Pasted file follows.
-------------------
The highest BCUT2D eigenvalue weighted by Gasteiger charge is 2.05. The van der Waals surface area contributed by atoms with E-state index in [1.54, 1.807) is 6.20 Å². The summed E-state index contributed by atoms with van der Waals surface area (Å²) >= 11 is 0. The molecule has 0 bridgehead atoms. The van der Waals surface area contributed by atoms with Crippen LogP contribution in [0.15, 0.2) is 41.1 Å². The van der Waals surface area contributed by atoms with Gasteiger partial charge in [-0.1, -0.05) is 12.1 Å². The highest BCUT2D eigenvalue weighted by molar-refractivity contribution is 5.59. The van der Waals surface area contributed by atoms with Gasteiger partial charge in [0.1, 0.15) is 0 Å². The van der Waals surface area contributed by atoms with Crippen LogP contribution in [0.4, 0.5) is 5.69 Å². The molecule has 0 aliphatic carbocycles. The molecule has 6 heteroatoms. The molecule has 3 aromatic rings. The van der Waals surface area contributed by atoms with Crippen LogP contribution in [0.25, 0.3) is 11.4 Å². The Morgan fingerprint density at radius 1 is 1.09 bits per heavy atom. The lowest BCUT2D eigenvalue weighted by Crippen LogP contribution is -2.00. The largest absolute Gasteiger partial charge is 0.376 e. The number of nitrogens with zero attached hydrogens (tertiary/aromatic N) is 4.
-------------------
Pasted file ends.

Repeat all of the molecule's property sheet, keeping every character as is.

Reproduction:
The highest BCUT2D eigenvalue weighted by Gasteiger charge is 2.05. The van der Waals surface area contributed by atoms with E-state index in [1.54, 1.807) is 6.20 Å². The summed E-state index contributed by atoms with van der Waals surface area (Å²) >= 11 is 0. The molecule has 0 bridgehead atoms. The van der Waals surface area contributed by atoms with Crippen LogP contribution in [0.15, 0.2) is 41.1 Å². The van der Waals surface area contributed by atoms with Gasteiger partial charge in [-0.1, -0.05) is 12.1 Å². The highest BCUT2D eigenvalue weighted by molar-refractivity contribution is 5.59. The van der Waals surface area contributed by atoms with Gasteiger partial charge in [0.1, 0.15) is 0 Å². The van der Waals surface area contributed by atoms with Crippen LogP contribution in [0.4, 0.5) is 5.69 Å². The molecule has 0 aliphatic carbocycles. The molecule has 6 heteroatoms. The molecule has 3 aromatic rings. The van der Waals surface area contributed by atoms with Crippen LogP contribution in [0.25, 0.3) is 11.4 Å². The Morgan fingerprint density at radius 1 is 1.09 bits per heavy atom. The lowest BCUT2D eigenvalue weighted by Crippen LogP contribution is -2.00. The largest absolute Gasteiger partial charge is 0.376 e. The number of nitrogens with zero attached hydrogens (tertiary/aromatic N) is 4.